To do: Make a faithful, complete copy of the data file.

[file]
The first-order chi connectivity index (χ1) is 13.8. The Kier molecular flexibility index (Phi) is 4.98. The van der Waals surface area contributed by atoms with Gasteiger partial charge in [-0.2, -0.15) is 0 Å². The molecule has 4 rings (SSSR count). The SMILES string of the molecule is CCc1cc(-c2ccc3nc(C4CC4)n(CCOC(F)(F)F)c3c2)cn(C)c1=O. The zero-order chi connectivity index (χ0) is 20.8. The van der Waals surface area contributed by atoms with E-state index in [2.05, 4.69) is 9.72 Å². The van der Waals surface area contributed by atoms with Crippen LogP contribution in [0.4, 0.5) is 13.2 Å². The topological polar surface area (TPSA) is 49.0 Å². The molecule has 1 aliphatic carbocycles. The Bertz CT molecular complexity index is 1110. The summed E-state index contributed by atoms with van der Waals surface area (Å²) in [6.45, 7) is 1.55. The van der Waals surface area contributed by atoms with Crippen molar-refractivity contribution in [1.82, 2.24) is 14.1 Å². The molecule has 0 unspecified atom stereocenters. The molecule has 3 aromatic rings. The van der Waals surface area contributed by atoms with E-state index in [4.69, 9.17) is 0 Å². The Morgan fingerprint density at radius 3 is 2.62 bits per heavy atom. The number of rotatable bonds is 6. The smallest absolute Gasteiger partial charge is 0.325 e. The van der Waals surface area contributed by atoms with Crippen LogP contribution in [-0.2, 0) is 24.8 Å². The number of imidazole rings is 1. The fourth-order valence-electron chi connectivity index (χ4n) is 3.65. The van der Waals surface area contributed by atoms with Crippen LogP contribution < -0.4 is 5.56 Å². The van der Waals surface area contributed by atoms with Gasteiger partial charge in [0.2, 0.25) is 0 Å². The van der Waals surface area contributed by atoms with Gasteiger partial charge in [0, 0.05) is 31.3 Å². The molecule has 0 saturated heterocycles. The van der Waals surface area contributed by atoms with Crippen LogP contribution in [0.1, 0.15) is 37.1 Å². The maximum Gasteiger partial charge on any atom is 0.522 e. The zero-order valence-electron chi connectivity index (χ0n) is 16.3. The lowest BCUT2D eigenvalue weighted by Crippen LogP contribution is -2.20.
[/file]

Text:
The first-order chi connectivity index (χ1) is 13.8. The Kier molecular flexibility index (Phi) is 4.98. The van der Waals surface area contributed by atoms with Gasteiger partial charge in [-0.2, -0.15) is 0 Å². The molecule has 4 rings (SSSR count). The SMILES string of the molecule is CCc1cc(-c2ccc3nc(C4CC4)n(CCOC(F)(F)F)c3c2)cn(C)c1=O. The zero-order chi connectivity index (χ0) is 20.8. The van der Waals surface area contributed by atoms with E-state index in [2.05, 4.69) is 9.72 Å². The van der Waals surface area contributed by atoms with Crippen LogP contribution in [0.4, 0.5) is 13.2 Å². The topological polar surface area (TPSA) is 49.0 Å². The molecule has 1 aliphatic carbocycles. The Bertz CT molecular complexity index is 1110. The summed E-state index contributed by atoms with van der Waals surface area (Å²) in [6.45, 7) is 1.55. The van der Waals surface area contributed by atoms with Crippen molar-refractivity contribution in [1.82, 2.24) is 14.1 Å². The molecule has 0 unspecified atom stereocenters. The molecule has 3 aromatic rings. The van der Waals surface area contributed by atoms with E-state index in [4.69, 9.17) is 0 Å². The Morgan fingerprint density at radius 3 is 2.62 bits per heavy atom. The number of rotatable bonds is 6. The smallest absolute Gasteiger partial charge is 0.325 e. The van der Waals surface area contributed by atoms with Crippen LogP contribution in [-0.2, 0) is 24.8 Å². The number of imidazole rings is 1. The fourth-order valence-electron chi connectivity index (χ4n) is 3.65. The van der Waals surface area contributed by atoms with Crippen LogP contribution < -0.4 is 5.56 Å². The van der Waals surface area contributed by atoms with Gasteiger partial charge in [0.2, 0.25) is 0 Å². The van der Waals surface area contributed by atoms with Gasteiger partial charge in [0, 0.05) is 31.3 Å². The molecule has 0 saturated heterocycles. The van der Waals surface area contributed by atoms with Crippen LogP contribution in [0.1, 0.15) is 37.1 Å². The maximum Gasteiger partial charge on any atom is 0.522 e. The zero-order valence-electron chi connectivity index (χ0n) is 16.3. The lowest BCUT2D eigenvalue weighted by Crippen LogP contribution is -2.20.